At the end of the Outcome document the President of the General Assembly is requested to keep the Conference open and name seven ministerial and technical level working groups. One of them #4 -- Global and Regional Reserve Systems—I would like to see labeled as The UN Commission on Monetary Transformation which not only looks at reserve systems, such as proposed by the Stiglitz Commission, but also one that is based upon a carbon standard. It is important that this and the Copenhagen conference consider the resolution of the economic and climate crises or the challenges of the ecological and financial indebtedness together. The proposed Tierra Solution would do this by having this carbon-based international reserve currency become part of the carbon account of a nation’s balance of payments. Thus, this monetary transformation would provide an institutional mechanism for funding development and mitigation and adaptation. For more information, see www.timun.net
Frans Verhagen,M.Div., M.I.A, Ph.D. , New York City ( USA )

Thu Jun 11 2009
Grupo Moçambicano da Dívida from Mozambique supports this statement
Grupo Moçambicano da Dívida , Maputo ( Mozambique )

Mon May 25 2009
I want to support the declaration
Kerstin Sack, attac Germany , Hagen ( Germany )

Wed May 20 2009
Uganda Coalition for Sustainable Development supports this statement
Kimbowa Richard , Kampala ( Uganda )

Wed May 20 2009
Our initial victory: Discussions on substance start On Wednesday, May 20 the President of the UN General Assembly formally introduced a revised draft outcome document for consideration by the Member States. This new draft has the agreement of the co-facilitators, the ambassadors from the Netherlands and St. Vincent. The new text is available at: http://www.un.org/ga/president/63/interactive/financialcrisis/outcomedoc180509.pdf The civil society document was widely circulated in New York among diplomats and the UN official website linked to it, which is an unusual acknowledgement of the importance of our common action. (see the link here: http://www.un.org/ga/econcrisissummit/partners.shtml While opinions on the substance in the text differed, all delegations agreed to start talking substance, which was our first demand. Yet, since we do not just want talk but also concrete decisions, and since the text above includes very concrete and specific recommendations on what we want from the conference, the list of signatories will remain open a few more days. Roberto Bissio, coordinator of Social Watch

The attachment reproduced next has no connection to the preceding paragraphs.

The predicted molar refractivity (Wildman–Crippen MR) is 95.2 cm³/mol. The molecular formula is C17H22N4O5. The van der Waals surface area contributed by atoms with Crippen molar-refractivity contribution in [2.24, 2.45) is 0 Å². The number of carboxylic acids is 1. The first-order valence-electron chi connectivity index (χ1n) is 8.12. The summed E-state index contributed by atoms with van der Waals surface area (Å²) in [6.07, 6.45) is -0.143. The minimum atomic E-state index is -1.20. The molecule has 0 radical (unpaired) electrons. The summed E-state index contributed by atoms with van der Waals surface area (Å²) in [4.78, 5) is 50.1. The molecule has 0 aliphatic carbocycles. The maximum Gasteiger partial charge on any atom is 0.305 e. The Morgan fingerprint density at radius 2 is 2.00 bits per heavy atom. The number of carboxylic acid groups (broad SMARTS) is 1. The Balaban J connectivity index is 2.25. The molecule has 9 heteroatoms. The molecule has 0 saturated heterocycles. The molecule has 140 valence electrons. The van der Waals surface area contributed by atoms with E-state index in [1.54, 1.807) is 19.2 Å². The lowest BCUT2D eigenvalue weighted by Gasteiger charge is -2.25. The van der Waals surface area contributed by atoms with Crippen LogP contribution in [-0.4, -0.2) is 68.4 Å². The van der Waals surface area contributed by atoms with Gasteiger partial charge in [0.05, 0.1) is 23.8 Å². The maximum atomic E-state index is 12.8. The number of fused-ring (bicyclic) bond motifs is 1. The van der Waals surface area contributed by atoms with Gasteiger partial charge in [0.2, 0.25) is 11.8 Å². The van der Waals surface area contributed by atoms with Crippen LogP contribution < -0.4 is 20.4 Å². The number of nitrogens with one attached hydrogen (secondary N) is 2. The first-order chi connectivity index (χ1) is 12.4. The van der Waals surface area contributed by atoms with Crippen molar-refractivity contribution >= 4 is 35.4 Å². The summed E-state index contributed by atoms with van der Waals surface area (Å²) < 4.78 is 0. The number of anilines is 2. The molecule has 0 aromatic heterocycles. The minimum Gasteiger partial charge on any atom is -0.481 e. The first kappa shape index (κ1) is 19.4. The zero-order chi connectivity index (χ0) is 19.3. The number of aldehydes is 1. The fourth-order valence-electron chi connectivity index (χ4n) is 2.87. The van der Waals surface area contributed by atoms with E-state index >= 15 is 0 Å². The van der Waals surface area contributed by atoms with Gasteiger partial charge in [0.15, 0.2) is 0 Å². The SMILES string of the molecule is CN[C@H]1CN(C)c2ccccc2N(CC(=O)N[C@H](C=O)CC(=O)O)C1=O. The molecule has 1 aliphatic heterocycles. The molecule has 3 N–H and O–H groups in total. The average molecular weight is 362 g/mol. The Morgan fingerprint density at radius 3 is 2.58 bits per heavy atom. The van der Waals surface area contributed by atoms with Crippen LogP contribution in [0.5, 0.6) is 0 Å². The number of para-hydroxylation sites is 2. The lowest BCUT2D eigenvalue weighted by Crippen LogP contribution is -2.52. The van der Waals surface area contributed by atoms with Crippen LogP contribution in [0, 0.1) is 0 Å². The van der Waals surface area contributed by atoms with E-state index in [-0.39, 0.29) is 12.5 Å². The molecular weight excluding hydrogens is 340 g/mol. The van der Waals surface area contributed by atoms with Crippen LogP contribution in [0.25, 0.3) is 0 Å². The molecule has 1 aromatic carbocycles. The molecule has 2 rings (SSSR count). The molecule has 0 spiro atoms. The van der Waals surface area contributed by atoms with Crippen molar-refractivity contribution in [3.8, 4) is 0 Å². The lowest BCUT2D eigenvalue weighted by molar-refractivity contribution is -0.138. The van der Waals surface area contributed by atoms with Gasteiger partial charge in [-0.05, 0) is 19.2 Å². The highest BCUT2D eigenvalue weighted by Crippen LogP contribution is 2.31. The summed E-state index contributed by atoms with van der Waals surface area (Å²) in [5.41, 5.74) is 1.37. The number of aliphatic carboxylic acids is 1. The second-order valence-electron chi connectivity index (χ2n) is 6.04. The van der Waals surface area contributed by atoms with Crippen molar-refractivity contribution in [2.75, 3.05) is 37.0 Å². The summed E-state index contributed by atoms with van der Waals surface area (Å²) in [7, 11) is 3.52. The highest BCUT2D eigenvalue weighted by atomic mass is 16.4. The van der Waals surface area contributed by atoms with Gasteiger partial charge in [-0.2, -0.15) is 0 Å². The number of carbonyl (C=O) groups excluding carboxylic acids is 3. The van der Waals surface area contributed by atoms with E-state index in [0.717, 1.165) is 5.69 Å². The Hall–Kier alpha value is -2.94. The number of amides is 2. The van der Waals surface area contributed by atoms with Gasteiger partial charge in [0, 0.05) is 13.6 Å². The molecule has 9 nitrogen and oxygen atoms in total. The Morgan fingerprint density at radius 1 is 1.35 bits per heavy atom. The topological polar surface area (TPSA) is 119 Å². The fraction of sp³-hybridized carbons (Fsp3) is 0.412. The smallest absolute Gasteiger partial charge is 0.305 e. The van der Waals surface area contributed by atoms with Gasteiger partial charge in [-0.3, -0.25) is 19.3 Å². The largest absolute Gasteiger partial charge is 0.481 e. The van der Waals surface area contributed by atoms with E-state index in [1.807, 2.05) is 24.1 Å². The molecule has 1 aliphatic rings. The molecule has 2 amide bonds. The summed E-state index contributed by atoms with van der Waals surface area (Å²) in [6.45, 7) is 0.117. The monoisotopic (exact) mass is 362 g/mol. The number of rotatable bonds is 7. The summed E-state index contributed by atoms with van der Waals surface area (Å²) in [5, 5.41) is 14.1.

Roberto Bissio , Montevideo ( Uruguay )

Wed May 20 2009
K.U.L.U.-Women and Development, Denmark, support this statement.
Janice G. Foerde , Copenhagen ( Denmark )

Mon May 18 2009
Bretton Woods Project (UK) supports this statement
Peter Chowla , London ( United Kingdom )

Fri May 15 2009
ATTAC Hungary is supporting this Statement.
Matyas BENYIK , Budapest ( Hungary )